My wife had a much better 9/11post.
So, I’m proofing the galleys for my book (did mention I have a book coming out? I do.) when a co-worker started explaining proof-reading codes to me. Now, I’m not the proof-reader. The author’s job here is to just make certain the words and facts line up as he/she understands them. In this case, I’m correcting some things in the text, but I’m mostly looking for map errors. Stop yawning, I’ll get to my point…
My friend insisted that the numeric code 30 meant the manuscript was finished. That 33 meant give it back to the author for more revision, and that 86 meant reject the manuscript entirely. She then insisted that this was the origin of the term “86’d”.
Of course I looked it up.
30 is definitely proof code for done – print it. I couldn’t find any reference to 33.
86 definitely came from somewhere else. Proofreaders may have used it, just like everybody else, but they didn’t invent it.
Two prominent theories about where the term came from.
1) It refers to section 86 of the Uniform Code of Mlitary Justice, which deals with desertion and AWOL. Possible, but the term seems to imply an involuntary expulsion from something, where AWOL is presumably voluntary on the part of the soldier.
2) It refers to the street adress of a NYC speakeasy (and accounts differ as to the details), and this was what they yelled when the cops were about to barge in.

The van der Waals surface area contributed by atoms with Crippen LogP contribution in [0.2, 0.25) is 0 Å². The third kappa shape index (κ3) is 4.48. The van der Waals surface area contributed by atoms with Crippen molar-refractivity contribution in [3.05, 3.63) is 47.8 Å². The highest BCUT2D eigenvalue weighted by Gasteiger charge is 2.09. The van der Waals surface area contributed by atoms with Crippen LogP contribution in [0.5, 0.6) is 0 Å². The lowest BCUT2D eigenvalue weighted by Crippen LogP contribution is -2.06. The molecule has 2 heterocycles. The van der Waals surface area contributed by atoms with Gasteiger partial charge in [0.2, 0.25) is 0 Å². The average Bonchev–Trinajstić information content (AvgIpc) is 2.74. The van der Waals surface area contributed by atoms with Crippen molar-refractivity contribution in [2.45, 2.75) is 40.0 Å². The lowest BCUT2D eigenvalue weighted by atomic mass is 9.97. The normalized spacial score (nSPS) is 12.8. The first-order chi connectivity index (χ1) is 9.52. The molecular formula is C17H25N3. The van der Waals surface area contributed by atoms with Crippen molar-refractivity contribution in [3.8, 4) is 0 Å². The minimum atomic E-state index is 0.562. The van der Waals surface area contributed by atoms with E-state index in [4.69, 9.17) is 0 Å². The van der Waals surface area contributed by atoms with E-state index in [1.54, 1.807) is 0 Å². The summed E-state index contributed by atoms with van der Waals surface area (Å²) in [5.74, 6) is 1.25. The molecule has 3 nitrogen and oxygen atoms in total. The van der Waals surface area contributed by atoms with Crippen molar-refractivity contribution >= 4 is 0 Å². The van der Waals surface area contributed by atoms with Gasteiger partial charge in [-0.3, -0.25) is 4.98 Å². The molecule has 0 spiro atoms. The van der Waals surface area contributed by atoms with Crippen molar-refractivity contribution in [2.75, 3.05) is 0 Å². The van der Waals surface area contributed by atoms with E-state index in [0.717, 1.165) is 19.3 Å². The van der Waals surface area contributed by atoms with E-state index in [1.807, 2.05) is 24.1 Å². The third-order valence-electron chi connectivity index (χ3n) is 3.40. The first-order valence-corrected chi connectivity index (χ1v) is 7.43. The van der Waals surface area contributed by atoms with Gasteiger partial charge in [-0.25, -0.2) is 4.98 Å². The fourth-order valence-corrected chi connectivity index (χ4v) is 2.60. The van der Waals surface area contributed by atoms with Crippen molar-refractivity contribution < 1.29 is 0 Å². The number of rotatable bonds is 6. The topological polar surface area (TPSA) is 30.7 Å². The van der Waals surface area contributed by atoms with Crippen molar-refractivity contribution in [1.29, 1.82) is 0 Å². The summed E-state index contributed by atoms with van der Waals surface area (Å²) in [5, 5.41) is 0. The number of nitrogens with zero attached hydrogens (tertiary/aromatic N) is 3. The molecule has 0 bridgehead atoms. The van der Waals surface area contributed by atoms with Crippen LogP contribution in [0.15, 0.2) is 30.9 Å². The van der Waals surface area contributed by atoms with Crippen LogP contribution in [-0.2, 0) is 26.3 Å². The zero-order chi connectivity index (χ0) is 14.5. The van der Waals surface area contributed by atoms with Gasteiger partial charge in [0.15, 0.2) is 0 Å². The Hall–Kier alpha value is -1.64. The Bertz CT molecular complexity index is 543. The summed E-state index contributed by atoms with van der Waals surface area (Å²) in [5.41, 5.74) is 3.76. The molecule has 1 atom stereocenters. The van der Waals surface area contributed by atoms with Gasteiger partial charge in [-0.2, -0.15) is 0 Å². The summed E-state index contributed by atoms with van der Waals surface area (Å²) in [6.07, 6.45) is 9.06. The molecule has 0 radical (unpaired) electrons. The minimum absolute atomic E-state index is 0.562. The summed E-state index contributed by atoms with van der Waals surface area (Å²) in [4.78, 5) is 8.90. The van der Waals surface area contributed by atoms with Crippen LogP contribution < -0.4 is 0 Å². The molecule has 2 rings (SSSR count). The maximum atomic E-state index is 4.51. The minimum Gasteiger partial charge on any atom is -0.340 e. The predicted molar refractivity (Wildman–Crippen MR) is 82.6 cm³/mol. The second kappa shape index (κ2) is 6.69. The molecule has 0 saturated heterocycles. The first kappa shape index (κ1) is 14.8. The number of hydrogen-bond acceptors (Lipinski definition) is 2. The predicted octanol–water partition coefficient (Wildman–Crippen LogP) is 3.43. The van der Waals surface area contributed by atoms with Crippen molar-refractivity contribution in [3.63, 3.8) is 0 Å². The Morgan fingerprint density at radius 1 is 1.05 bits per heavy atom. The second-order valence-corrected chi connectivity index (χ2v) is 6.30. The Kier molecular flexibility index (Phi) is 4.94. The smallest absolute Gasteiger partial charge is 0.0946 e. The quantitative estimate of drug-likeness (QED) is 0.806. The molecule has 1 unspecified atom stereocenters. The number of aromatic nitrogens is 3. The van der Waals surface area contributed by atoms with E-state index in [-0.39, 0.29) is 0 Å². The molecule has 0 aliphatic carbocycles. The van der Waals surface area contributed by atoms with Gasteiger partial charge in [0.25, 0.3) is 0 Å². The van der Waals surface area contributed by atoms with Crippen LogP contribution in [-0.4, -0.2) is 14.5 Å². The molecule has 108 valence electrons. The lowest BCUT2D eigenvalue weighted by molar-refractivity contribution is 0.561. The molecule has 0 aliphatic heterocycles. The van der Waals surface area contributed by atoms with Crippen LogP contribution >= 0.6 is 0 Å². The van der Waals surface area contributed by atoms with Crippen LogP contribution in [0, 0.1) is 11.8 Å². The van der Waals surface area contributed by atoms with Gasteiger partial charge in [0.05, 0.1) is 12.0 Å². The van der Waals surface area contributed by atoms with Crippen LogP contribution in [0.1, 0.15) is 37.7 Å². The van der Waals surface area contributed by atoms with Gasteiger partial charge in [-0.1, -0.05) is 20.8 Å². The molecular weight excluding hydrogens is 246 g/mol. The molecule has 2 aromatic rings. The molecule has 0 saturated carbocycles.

I’m not sure I buy either origin story. We may come back to this.
Meanwhile, here’s a good source for common proof-reader’s symbols: http://webster.commnet.edu/writing/symbols.htm
The bony plates on the back of the Stegosaurus (a Jurassic era herbivore) had great blood vessels inside them, and may have turned bright red during stress (such as being attacked) as the plates filled with blood. A warning perhaps to Allosaurs, who still remain, in my mind, as the coolest of the predatory dinosaurs.
I know this because I’ve been babysitting Walking with Dinosaurs at the US Airway Center in Phoenix. They feature life-size animatronic dinosaurs walking around beneath a truly fantastic light show. The tickets are outrageous ($35+ in Phoenix) but worth it anyway. It’s the closest you’ll ever get to Jurassic Park.